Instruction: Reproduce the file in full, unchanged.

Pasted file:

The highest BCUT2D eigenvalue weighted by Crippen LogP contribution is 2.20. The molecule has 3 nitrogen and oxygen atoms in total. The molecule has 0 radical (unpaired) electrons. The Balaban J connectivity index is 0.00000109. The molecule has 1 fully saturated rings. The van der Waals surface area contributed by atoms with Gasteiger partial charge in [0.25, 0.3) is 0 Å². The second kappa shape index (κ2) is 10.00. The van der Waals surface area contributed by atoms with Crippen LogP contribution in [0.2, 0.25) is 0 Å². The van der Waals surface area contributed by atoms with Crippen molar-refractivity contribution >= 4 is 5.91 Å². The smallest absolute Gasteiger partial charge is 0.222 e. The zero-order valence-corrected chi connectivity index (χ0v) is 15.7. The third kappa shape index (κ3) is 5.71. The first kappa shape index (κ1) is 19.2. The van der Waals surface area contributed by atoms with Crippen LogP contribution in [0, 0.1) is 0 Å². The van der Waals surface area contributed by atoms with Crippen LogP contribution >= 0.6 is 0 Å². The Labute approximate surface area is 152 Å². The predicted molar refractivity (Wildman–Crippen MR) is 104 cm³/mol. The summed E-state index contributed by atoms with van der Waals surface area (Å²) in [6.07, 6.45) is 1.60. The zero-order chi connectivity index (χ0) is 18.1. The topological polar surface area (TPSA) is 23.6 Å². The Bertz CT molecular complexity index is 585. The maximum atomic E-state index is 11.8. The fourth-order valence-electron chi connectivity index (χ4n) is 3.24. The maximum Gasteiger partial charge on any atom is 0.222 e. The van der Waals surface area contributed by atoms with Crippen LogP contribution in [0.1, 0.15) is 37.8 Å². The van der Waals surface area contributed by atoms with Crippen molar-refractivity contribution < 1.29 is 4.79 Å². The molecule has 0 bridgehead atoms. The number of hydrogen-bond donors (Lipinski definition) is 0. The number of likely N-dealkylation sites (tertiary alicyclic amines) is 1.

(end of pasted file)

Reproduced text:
The highest BCUT2D eigenvalue weighted by Crippen LogP contribution is 2.20. The molecule has 3 nitrogen and oxygen atoms in total. The molecule has 0 radical (unpaired) electrons. The Balaban J connectivity index is 0.00000109. The molecule has 1 fully saturated rings. The van der Waals surface area contributed by atoms with Gasteiger partial charge in [0.25, 0.3) is 0 Å². The second kappa shape index (κ2) is 10.00. The van der Waals surface area contributed by atoms with Crippen LogP contribution in [0.2, 0.25) is 0 Å². The van der Waals surface area contributed by atoms with Crippen molar-refractivity contribution >= 4 is 5.91 Å². The smallest absolute Gasteiger partial charge is 0.222 e. The zero-order valence-corrected chi connectivity index (χ0v) is 15.7. The third kappa shape index (κ3) is 5.71. The first kappa shape index (κ1) is 19.2. The van der Waals surface area contributed by atoms with Crippen LogP contribution in [0, 0.1) is 0 Å². The van der Waals surface area contributed by atoms with Crippen LogP contribution >= 0.6 is 0 Å². The Labute approximate surface area is 152 Å². The predicted molar refractivity (Wildman–Crippen MR) is 104 cm³/mol. The summed E-state index contributed by atoms with van der Waals surface area (Å²) in [6.07, 6.45) is 1.60. The zero-order chi connectivity index (χ0) is 18.1. The topological polar surface area (TPSA) is 23.6 Å². The Bertz CT molecular complexity index is 585. The maximum atomic E-state index is 11.8. The fourth-order valence-electron chi connectivity index (χ4n) is 3.24. The maximum Gasteiger partial charge on any atom is 0.222 e. The van der Waals surface area contributed by atoms with Crippen LogP contribution in [0.1, 0.15) is 37.8 Å². The van der Waals surface area contributed by atoms with Crippen molar-refractivity contribution < 1.29 is 4.79 Å². The molecule has 0 bridgehead atoms. The number of hydrogen-bond donors (Lipinski definition) is 0. The number of likely N-dealkylation sites (tertiary alicyclic amines) is 1.